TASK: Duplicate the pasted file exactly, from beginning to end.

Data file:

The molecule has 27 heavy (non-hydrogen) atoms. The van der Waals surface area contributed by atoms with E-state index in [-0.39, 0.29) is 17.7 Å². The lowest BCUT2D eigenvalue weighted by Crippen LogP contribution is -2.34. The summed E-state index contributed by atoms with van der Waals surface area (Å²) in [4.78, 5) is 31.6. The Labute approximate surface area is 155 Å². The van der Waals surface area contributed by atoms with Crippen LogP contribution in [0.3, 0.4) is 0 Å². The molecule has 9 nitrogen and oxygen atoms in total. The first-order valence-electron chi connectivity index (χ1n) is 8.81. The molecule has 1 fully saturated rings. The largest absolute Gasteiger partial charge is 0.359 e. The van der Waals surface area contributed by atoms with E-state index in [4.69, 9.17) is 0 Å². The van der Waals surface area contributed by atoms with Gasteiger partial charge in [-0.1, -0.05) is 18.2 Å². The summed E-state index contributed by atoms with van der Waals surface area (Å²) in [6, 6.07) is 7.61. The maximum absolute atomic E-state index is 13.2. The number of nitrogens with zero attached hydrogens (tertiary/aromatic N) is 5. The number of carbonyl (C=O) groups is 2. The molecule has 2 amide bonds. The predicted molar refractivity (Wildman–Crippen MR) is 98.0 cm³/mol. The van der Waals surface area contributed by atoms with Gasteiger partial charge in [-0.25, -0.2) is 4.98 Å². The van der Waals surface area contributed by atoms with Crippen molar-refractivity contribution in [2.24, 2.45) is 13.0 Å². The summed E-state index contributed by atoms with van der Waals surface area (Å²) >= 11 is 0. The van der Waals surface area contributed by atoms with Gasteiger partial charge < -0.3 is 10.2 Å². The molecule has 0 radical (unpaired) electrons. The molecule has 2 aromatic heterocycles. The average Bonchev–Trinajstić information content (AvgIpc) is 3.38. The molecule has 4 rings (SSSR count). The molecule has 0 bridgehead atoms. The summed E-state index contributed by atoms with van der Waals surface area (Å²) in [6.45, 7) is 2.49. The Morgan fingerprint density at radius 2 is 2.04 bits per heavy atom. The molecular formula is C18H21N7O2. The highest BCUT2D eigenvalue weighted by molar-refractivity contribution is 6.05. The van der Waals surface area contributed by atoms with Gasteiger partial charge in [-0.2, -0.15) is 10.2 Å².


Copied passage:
The molecule has 27 heavy (non-hydrogen) atoms. The van der Waals surface area contributed by atoms with E-state index in [-0.39, 0.29) is 17.7 Å². The lowest BCUT2D eigenvalue weighted by Crippen LogP contribution is -2.34. The summed E-state index contributed by atoms with van der Waals surface area (Å²) in [4.78, 5) is 31.6. The Labute approximate surface area is 155 Å². The van der Waals surface area contributed by atoms with Crippen LogP contribution in [0.3, 0.4) is 0 Å². The molecule has 9 nitrogen and oxygen atoms in total. The first-order valence-electron chi connectivity index (χ1n) is 8.81. The molecule has 1 fully saturated rings. The largest absolute Gasteiger partial charge is 0.359 e. The van der Waals surface area contributed by atoms with E-state index in [4.69, 9.17) is 0 Å². The van der Waals surface area contributed by atoms with Gasteiger partial charge in [-0.1, -0.05) is 18.2 Å². The summed E-state index contributed by atoms with van der Waals surface area (Å²) in [6, 6.07) is 7.61. The maximum absolute atomic E-state index is 13.2. The number of nitrogens with zero attached hydrogens (tertiary/aromatic N) is 5. The number of carbonyl (C=O) groups is 2. The molecule has 2 amide bonds. The predicted molar refractivity (Wildman–Crippen MR) is 98.0 cm³/mol. The van der Waals surface area contributed by atoms with Gasteiger partial charge in [-0.25, -0.2) is 4.98 Å². The van der Waals surface area contributed by atoms with Crippen molar-refractivity contribution in [2.24, 2.45) is 13.0 Å². The summed E-state index contributed by atoms with van der Waals surface area (Å²) >= 11 is 0. The van der Waals surface area contributed by atoms with Gasteiger partial charge < -0.3 is 10.2 Å². The molecule has 0 radical (unpaired) electrons. The molecule has 2 aromatic heterocycles. The average Bonchev–Trinajstić information content (AvgIpc) is 3.38. The molecule has 4 rings (SSSR count). The molecule has 0 bridgehead atoms. The summed E-state index contributed by atoms with van der Waals surface area (Å²) in [6.45, 7) is 2.49. The Morgan fingerprint density at radius 2 is 2.04 bits per heavy atom. The molecular formula is C18H21N7O2. The highest BCUT2D eigenvalue weighted by molar-refractivity contribution is 6.05. The van der Waals surface area contributed by atoms with Gasteiger partial charge in [-0.2, -0.15) is 10.2 Å².